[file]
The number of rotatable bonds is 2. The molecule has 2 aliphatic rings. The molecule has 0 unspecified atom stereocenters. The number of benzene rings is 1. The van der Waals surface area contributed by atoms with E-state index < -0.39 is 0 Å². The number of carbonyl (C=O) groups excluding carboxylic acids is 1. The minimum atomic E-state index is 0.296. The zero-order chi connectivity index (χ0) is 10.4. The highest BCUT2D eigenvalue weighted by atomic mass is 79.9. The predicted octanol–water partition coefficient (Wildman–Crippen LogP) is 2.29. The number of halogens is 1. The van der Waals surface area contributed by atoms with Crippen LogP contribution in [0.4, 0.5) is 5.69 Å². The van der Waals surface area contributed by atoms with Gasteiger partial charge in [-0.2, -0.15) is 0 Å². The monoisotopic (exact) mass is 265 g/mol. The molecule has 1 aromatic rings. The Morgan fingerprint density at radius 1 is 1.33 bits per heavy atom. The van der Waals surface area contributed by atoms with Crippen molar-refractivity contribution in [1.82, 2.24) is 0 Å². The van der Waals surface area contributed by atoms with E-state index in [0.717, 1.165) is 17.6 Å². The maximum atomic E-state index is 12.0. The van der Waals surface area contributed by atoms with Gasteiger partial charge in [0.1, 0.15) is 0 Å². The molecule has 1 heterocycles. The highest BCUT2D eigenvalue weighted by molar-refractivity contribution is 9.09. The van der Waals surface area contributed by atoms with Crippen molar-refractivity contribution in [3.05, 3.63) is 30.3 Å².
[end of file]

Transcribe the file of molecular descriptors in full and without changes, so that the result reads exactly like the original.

The number of rotatable bonds is 2. The molecule has 2 aliphatic rings. The molecule has 0 unspecified atom stereocenters. The number of benzene rings is 1. The van der Waals surface area contributed by atoms with E-state index < -0.39 is 0 Å². The number of carbonyl (C=O) groups excluding carboxylic acids is 1. The minimum atomic E-state index is 0.296. The zero-order chi connectivity index (χ0) is 10.4. The highest BCUT2D eigenvalue weighted by atomic mass is 79.9. The predicted octanol–water partition coefficient (Wildman–Crippen LogP) is 2.29. The number of halogens is 1. The van der Waals surface area contributed by atoms with Crippen LogP contribution in [0.4, 0.5) is 5.69 Å². The van der Waals surface area contributed by atoms with Gasteiger partial charge in [-0.2, -0.15) is 0 Å². The monoisotopic (exact) mass is 265 g/mol. The molecule has 1 aromatic rings. The Morgan fingerprint density at radius 1 is 1.33 bits per heavy atom. The van der Waals surface area contributed by atoms with Crippen molar-refractivity contribution in [1.82, 2.24) is 0 Å². The van der Waals surface area contributed by atoms with E-state index in [0.717, 1.165) is 17.6 Å². The maximum atomic E-state index is 12.0. The van der Waals surface area contributed by atoms with Gasteiger partial charge in [0.1, 0.15) is 0 Å². The molecule has 1 heterocycles. The highest BCUT2D eigenvalue weighted by molar-refractivity contribution is 9.09. The van der Waals surface area contributed by atoms with Crippen molar-refractivity contribution in [3.05, 3.63) is 30.3 Å².